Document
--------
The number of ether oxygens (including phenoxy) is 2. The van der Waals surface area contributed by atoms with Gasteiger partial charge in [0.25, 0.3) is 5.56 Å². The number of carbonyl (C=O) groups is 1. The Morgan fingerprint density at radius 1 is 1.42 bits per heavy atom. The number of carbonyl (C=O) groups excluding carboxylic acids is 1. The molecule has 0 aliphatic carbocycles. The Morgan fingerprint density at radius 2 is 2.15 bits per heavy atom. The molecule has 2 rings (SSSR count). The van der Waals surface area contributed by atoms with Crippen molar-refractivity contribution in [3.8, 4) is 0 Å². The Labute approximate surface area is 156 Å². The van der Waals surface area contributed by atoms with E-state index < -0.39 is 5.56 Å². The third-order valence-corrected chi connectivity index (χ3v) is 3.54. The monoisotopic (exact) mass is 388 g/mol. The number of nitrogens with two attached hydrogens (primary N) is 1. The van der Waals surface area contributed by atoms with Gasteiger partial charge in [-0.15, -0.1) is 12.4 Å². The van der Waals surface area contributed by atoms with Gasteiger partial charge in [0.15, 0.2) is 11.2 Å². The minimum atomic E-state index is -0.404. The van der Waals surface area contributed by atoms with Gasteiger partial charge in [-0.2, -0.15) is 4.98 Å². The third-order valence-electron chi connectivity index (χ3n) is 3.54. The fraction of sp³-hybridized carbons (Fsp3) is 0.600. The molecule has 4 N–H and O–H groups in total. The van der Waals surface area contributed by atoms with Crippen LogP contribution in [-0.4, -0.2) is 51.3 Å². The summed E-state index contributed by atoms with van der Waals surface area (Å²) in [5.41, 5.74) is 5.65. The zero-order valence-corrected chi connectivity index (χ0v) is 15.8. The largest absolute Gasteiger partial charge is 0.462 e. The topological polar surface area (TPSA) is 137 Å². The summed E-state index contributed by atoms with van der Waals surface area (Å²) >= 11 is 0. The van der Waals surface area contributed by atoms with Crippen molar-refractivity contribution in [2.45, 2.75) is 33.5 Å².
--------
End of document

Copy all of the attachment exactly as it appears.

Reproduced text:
The number of ether oxygens (including phenoxy) is 2. The van der Waals surface area contributed by atoms with Gasteiger partial charge in [0.25, 0.3) is 5.56 Å². The number of carbonyl (C=O) groups is 1. The Morgan fingerprint density at radius 1 is 1.42 bits per heavy atom. The number of carbonyl (C=O) groups excluding carboxylic acids is 1. The molecule has 0 aliphatic carbocycles. The Morgan fingerprint density at radius 2 is 2.15 bits per heavy atom. The molecule has 2 rings (SSSR count). The van der Waals surface area contributed by atoms with Crippen molar-refractivity contribution in [3.8, 4) is 0 Å². The Labute approximate surface area is 156 Å². The van der Waals surface area contributed by atoms with E-state index < -0.39 is 5.56 Å². The third-order valence-corrected chi connectivity index (χ3v) is 3.54. The monoisotopic (exact) mass is 388 g/mol. The number of nitrogens with two attached hydrogens (primary N) is 1. The van der Waals surface area contributed by atoms with Gasteiger partial charge in [-0.15, -0.1) is 12.4 Å². The van der Waals surface area contributed by atoms with Gasteiger partial charge in [0.15, 0.2) is 11.2 Å². The minimum atomic E-state index is -0.404. The van der Waals surface area contributed by atoms with Gasteiger partial charge in [-0.2, -0.15) is 4.98 Å². The third-order valence-electron chi connectivity index (χ3n) is 3.54. The fraction of sp³-hybridized carbons (Fsp3) is 0.600. The molecule has 4 N–H and O–H groups in total. The van der Waals surface area contributed by atoms with Crippen LogP contribution in [-0.4, -0.2) is 51.3 Å². The summed E-state index contributed by atoms with van der Waals surface area (Å²) in [5.41, 5.74) is 5.65. The zero-order valence-corrected chi connectivity index (χ0v) is 15.8. The largest absolute Gasteiger partial charge is 0.462 e. The topological polar surface area (TPSA) is 137 Å². The summed E-state index contributed by atoms with van der Waals surface area (Å²) >= 11 is 0. The van der Waals surface area contributed by atoms with Crippen molar-refractivity contribution in [2.45, 2.75) is 33.5 Å².